US stocks have consistently outperformed their international peers over the past three decades, but AQR Capital Management cofounder and chief investment officer Cliff Asness believes the streak may be coming to an end.
“In retrospect, the outperformance of the US since 1990 can be largely explained by relative enrichment against other equity markets,” the billionaire investor wrote in a article with The Journal of Portfolio Management released on April 28, which illustrates how American stocks have become more expensive compared to their international counterparts. “Investors betting on continued US outperformance may be making a risky assumption that this enrichment will continue, despite historically high estimates suggesting the opposite is more likely.”
Asness is big on portfolio diversification, which has been shown to improve long-term returns. He argues that US investors should look to international stocks to diversify their portfolios because they show strong relative value based on cyclically adjusted price-to-earnings (CAPE ) ratios. the CAPE ratio, coined by Nobel Prize-winning economist Robert Shiller in 1988, has long been one of investors’ favorite ways to gauge whether stocks are cheap or expensive. It seeks to average out the peaks and troughs that naturally occur in corporate earnings by looking at the 10-year average of profits, adjusted for inflation, giving investors a more accurate measure of relative value.
A comparison of the CAPE ratio for the MSCI USA Index—which tracks large and midcap US equities, and the MSCI EAFE Index—which tracks large and midcap equities across 21 developed countries in Europe, Asia, Canada, and Australia, Asness saw US stocks trade. at record high valuations relative to their international peers by 2021, and remain close to those levels even today. And “valuations count,” argued the hedge funder. “Research shows, and simple economic logic will support, that countries that trade at lower valuations (lower price fundamentals) should have higher long-term expected returns.”
It might make sense to heed Asness’s call, too, because the hedge funder has had a career full of repeated successes. Starting with Goldman Sachs The “quantitative research” desk of Asset Management in the early ’90s while completing a Ph.D. in finance at the University of Chicago, Asness helped develop a mathematical approach to investing that used models to identify patterns in markets.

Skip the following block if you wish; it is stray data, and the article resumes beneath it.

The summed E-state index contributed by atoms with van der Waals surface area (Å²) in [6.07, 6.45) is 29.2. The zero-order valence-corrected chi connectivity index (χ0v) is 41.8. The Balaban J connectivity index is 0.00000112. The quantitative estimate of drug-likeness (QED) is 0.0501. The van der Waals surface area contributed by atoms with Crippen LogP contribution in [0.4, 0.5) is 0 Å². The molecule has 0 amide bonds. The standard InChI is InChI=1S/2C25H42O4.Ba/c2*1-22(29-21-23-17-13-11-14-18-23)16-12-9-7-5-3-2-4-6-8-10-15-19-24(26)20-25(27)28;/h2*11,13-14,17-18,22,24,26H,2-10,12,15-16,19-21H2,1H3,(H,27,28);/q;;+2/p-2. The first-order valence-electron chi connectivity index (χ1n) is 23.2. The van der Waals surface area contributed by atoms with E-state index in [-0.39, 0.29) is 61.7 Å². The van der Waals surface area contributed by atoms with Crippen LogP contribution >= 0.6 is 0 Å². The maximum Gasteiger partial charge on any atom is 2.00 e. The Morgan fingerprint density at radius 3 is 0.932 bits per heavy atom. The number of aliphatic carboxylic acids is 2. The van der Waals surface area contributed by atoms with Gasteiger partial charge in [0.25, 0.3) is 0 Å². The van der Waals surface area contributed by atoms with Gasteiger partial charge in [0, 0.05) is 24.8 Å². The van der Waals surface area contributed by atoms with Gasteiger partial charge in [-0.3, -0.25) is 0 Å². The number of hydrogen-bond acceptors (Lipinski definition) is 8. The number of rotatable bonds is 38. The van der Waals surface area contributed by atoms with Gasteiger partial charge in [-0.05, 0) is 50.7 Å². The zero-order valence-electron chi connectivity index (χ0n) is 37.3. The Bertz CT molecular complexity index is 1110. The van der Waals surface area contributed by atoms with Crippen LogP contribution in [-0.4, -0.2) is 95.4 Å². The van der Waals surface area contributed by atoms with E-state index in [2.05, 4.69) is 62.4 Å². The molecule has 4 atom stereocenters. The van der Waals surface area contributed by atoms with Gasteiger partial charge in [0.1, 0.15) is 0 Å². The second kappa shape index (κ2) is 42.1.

In 1995, Asness’s group started an internal hedge fund at Goldman that returned 140% to investors in its first year. The fund was eventually launched to the public as the Goldman Sachs Global Alpha Fund, and in just two years Asness headed a quantitative research group that managed $7 billion within the firm.
Asness then took his mathematical approach to investing at AQR Capital Management in 1998, co-founded the firm with David Kabiller, John Liew, and Robert Krail and grew it into one of the largest hedge funds in the world. In 2011, luck detailed AQR’s transition from a quantitative hedge fund for institutional investors only to an investment firm that also offers mutual funds and private funds for the average consumer.
It wasn’t always smooth sailing for Asness, however. After a long period of subpar returns between 2018 and 2020, some investors FLED AQR in 2021. But the hedge funder proved his ability last year.
The S&P 500 may have fallen nearly 20%, but several AQR funds managed a record performance, Bloomberg reported in January, citing unnamed sources. The Equity Market Neutral Global Value and Global Macro strategies, for example, returned 44.7% and 42.0% net of fees, respectively. And AQR’s longest-running strategy, called Absolute Return, returned 55% before fees last year, its best since 1998.
Asness is not alone in his view that international equities are a strong option for investors. While US equities have outperformed their international counterparts eight of the past 10 years, according to data from BlackRock, if the US markets have many years, international stocks offer upside. Historically, international stocks have outperformed 96% of the time US stocks have returned less than 6% in a year, and 100% of the time US stocks have returned less than 4%.
“Despite the slowdown in recent years, international stocks have performed strongly throughout history, outperforming U.S. stocks in nearly half of all time periods over the past 50 years, ” wrote researchers at BlackRock in a recent. report. “With lower returns predicted for US stocks in the coming years, international stocks may outperform first.”
UBS Global Wealth Management CIO Mark Haefele also said in a note on Wednesday that he believes investors should “diversify beyond US and growth stocks.”
“After a strong start to the year, US equities are pricing in a high chance of a soft landing for the US economy, despite tighter credit conditions, reduced corporate income, and relatively high valuations of all risks today,” he wrote. “On the contrary, we like emerging market stocks, which are driven by a weaker dollar, rising commodity prices, strong earnings growth, and stronger China expectations that recovery, along with selected opportunities in Europe.”